Android compatibility for Leslie H's 2001 Nissan Xterra
A new sound system that integrates her HTC phone
Leslie had had enough of the tired factory system in her Nissan.
A system way past its prime
When we touched base with Leslie, a local elementary school teacher, we learned that she had a 2001 Nissan Xterra with a sound system that needed some help. Leslie cranked the factory radio and speakers for us, and her music was muffled, low, and lacked any depth or detail. As she turned up the volume, the only thing that increased was the distortion. The crew let Leslie know that her sound was about to get much better, and that she could perform the installation.
Excited about installing her new system
She had no installation experience, but that did little to quash her enthusiasm for getting better sound in her Nissan. She also wanted to get her HTC One Android™ smartphone more involved for additional music options and hands-free calling. So the plan involved the new Kenwood KDC-X599 CD receiver and four Kenwood KFC-1665S speakers to replace her 14-year old factory gear.
Using Crutchfield's exclusive MasterSheet instructions, Leslie removes her factory radio.
And so it begins with the radio
Leslie checked out Crutchfield's exclusive MasterSheet instructions before the installation, so she knew what was ahead. With that knowledge, she dove into the first step, which was to remove the factory radio. After disconnecting the vehicle's battery to protect the electrical system, she used a Bojo panel tool to pry the trim from around the factory radio. This exposed screws that secured the factory brackets. Once those were out, Leslie detached the wiring plug and the antenna cable and slid the radio out. She gave us a smile, and we could see the confidence growing.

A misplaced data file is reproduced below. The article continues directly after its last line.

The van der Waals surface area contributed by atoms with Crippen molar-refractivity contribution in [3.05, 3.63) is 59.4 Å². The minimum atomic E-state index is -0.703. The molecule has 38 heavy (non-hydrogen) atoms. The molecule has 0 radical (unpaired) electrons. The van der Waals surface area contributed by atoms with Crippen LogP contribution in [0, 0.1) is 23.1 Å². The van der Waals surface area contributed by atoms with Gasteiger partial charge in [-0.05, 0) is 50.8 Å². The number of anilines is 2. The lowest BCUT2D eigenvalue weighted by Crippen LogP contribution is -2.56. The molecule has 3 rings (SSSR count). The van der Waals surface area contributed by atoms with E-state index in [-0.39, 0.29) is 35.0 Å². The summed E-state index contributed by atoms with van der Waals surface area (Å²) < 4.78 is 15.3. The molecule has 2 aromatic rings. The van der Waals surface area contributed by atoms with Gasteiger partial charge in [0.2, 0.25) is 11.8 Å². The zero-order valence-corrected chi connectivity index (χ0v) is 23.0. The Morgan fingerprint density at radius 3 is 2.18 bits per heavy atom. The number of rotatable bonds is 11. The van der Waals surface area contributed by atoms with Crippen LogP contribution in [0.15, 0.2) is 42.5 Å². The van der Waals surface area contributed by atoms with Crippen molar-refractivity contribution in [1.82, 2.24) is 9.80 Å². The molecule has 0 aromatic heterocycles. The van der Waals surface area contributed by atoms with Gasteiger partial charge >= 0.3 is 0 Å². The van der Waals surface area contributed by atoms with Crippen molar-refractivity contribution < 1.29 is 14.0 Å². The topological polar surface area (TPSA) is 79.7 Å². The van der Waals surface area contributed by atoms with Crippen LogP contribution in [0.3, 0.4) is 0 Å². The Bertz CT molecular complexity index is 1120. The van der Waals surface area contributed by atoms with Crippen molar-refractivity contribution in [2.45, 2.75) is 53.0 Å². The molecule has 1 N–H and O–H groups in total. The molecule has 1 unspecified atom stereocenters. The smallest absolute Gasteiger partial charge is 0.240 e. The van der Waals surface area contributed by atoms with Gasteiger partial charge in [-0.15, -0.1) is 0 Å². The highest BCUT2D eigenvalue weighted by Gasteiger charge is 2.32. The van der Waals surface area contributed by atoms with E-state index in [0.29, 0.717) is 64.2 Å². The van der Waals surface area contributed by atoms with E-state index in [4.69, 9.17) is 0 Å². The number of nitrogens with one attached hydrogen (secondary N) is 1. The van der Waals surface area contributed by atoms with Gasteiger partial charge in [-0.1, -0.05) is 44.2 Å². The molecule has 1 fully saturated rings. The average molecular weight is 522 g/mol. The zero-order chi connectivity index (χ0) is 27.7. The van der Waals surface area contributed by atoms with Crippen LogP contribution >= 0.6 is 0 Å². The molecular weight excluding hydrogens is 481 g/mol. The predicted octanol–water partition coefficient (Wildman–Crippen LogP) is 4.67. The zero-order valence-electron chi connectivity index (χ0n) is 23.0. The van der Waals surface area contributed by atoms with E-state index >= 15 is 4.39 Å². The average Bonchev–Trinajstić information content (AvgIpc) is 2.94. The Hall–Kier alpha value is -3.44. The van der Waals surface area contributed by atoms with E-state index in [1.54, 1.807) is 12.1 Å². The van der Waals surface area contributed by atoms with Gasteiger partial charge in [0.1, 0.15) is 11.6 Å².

Leslie makes quick work of the wiring using Posi-Product connectors.
Leslie moved over to the workbench to begin the installation of the new Kenwood radio. She matched up the receiver's wire colors with the vehicle harness that Crutchfield offered for her Nissan, stripped the ends, and used Posi-Product connectors to secure them. As she read through the wiring guides, Leslie then realized something was missing. She noted that the vehicle harness didn't include a black ground wire. A Crutchfield Tech Support Advisor instructed her to use a small screw to secure the receiver's ground wire to a bare metal bracket in the dash. This provided a good ground for the receiver.
The Kenwood KDC-X599 receiver includes Bluetooth® connectivity for hands-free calling, so Leslie fished the Bluetooth microphone from the radio location to the position on top of her steering wheel column. After she assembled the dash kit, Leslie secured the receiver's mounting sleeve to it and then slid the radio in until it locked in place. She then connected the wiring and the Bluetooth mic to the receiver and reinstalled the receiver in the dash. She briefly reconnected the battery for a sound check, and everything worked just as it should. However, upon hearing her dismal stock speakers with her new radio power, she was motivated to move to the next step – the speaker installation.